In a new study, University of Utah astronomer Adam Bolton and colleagues measured these Einstein rings to determine the mass of 79 lens galaxies that are massive elliptical galaxies, the largest kind of galaxy with 100 billion stars.
This is evidence that big galaxies are crashing into other big galaxies to make even bigger galaxies," says astronomer Adam Bolton, principal author of the new study.
"Most recent studies have indicated that these massive galaxies primarily grow by eating lots of smaller galaxies," he
Bolton conducted the study with three other University of Utah astronomers -- postdoctoral researcher Joel Brownstein, graduate student Yiping Shu and undergraduate Ryan Arneson -- and with these members of the Sloan Digital Sky Survey: Christopher Kochanek, Ohio State University; David Schlegel, Lawrence Berkeley National Laboratory; Daniel Eisenstein, Harvard-Smithsonian Center for Astrophysics; David Wake, Yale University; Natalia Connolly, Hamilton College, Clinton, N.Y.; Claudia Maraston, University of Portsmouth, U.K.; and Benjamin Weaver, New York University.
"They are the end products of all the collisions and mergers of previous generations of galaxies," perhaps hundreds of collisions," Bolton
"But if you have two roughly comparable galaxies and they are on a collision course, each one penetrates more toward the center of the other, so more mass ends up in the center," Bolton
Other recent studies indicate stars are spread more widely within galaxies over time, supporting the idea that massive galaxies snack on much smaller ones.
"We're finding galaxies are getting more concentrated in their mass over time even though they are getting less concentrated in the light they emit," Bolton
believes large galaxy collisions explain the growing mass concentration, while galaxies gobbling smaller galaxies explain more starlight away from galactic centers.
"Both processes are important to explain the overall picture," Bolton
new study was "almost gravy" that accompanied an SDSS-III project named BOSS, for Baryon Oscillation Spectrographic Survey.
BOSS is measuring the history of the universe's expansion with unprecedented precision.
"The more distant galaxy sends out diverging light rays, but those that pass near the closer galaxy get bent into converging light rays that appear to us as of a ring of light around the closer galaxy," says Bolton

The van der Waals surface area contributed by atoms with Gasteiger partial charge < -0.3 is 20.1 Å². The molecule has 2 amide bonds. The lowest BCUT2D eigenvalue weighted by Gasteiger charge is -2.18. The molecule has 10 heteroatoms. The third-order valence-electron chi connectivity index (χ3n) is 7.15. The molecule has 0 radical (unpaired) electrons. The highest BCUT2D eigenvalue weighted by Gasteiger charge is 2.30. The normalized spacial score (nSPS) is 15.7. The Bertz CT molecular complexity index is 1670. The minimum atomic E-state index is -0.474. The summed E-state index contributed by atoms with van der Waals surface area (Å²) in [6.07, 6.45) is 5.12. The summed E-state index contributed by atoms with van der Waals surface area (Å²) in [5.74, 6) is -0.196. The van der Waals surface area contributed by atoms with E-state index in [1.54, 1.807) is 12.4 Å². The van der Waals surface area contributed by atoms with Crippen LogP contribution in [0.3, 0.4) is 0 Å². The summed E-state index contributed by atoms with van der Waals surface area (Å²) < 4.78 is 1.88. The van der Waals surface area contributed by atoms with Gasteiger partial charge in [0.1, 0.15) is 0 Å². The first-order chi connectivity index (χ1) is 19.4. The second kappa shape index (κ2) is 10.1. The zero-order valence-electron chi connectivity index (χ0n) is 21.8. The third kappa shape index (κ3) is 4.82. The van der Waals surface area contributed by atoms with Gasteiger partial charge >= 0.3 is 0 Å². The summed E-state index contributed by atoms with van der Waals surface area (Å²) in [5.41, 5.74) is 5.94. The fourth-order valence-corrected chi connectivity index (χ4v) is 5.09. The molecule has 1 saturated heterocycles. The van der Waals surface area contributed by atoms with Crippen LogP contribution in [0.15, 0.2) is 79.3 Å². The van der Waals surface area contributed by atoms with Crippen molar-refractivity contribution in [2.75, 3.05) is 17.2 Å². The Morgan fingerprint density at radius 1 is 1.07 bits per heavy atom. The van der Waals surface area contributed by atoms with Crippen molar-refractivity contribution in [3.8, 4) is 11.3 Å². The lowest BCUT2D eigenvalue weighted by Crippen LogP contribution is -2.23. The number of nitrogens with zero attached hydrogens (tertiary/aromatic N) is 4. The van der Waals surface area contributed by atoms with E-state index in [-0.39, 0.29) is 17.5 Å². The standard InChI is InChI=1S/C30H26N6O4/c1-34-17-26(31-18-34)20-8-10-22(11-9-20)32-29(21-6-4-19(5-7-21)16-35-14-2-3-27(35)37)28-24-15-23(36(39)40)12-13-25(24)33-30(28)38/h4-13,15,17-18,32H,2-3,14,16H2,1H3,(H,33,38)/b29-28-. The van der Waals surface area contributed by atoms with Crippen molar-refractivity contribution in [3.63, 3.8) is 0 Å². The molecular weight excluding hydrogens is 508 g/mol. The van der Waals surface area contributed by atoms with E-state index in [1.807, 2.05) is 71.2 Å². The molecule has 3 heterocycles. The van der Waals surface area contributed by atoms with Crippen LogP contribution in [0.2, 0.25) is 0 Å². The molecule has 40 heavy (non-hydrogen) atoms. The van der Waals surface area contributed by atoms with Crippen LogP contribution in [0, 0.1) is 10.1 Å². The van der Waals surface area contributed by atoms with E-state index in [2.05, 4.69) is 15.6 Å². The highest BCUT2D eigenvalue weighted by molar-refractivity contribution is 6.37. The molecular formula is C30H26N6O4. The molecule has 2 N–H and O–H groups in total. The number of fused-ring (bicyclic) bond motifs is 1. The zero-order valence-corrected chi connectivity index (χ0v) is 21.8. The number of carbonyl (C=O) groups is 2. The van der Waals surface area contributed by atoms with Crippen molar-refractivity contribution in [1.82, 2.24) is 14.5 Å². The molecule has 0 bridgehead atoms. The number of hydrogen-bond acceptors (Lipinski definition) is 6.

The greater the amount of matter in a lens galaxy, the bigger the ring.
That seems counterintuitive, but the larger mass pulls with enough gravity to make the distant star's light bend so much that lines of light cross as seen by the observer, creating a bigger ring.
If there is more matter concentrated near the center of a galaxy, the faster stars will be seen moving toward or being slung away from the galactic center, Bolton
and colleagues acknowledge their observations might be explained by theories other than the idea that galaxies are getting denser in their centers over time:
- Gas that is collapsing to form stars can increase the concentration of mass in a galaxy.
argues the stars in these galaxies are too old for that explanation to work.
- Gravity from the largest massive galaxies strips neighboring "satellite" galaxies of their outskirts, leaving more mass concentrated in the centers of the satellite galaxies.
contends that process is not likely to produce the concentration of mass observed in the new study and explain how the extent of that central mass increases over time.
- The researchers merely detected the boundary in each galaxy between the star-dominated inner regions and the outer regions, which are dominated by unseen dark matter.
Under this hypothesis, the appearance of growing galaxy mass concentration over time is due to a coincidence in researchers' measurement method, namely that they are measuring younger galaxies farther from their centers and measuring older galaxies closer to their centers, giving an illusion of growing mass concentration in galactic centers over time.
says this measurement difference is too minor to explain the observed pattern of matter density within the lens galaxies.
Adam S. Bolton
, Joel R. Brownstein, Christopher S. Kochanek, Yiping Shu, David J. Schlegel, Daniel J. Eisenstein, David A. Wake, Natalia Connolly, Claudia Maraston, Ryan A. Arneson, Benjamin A. Weaver.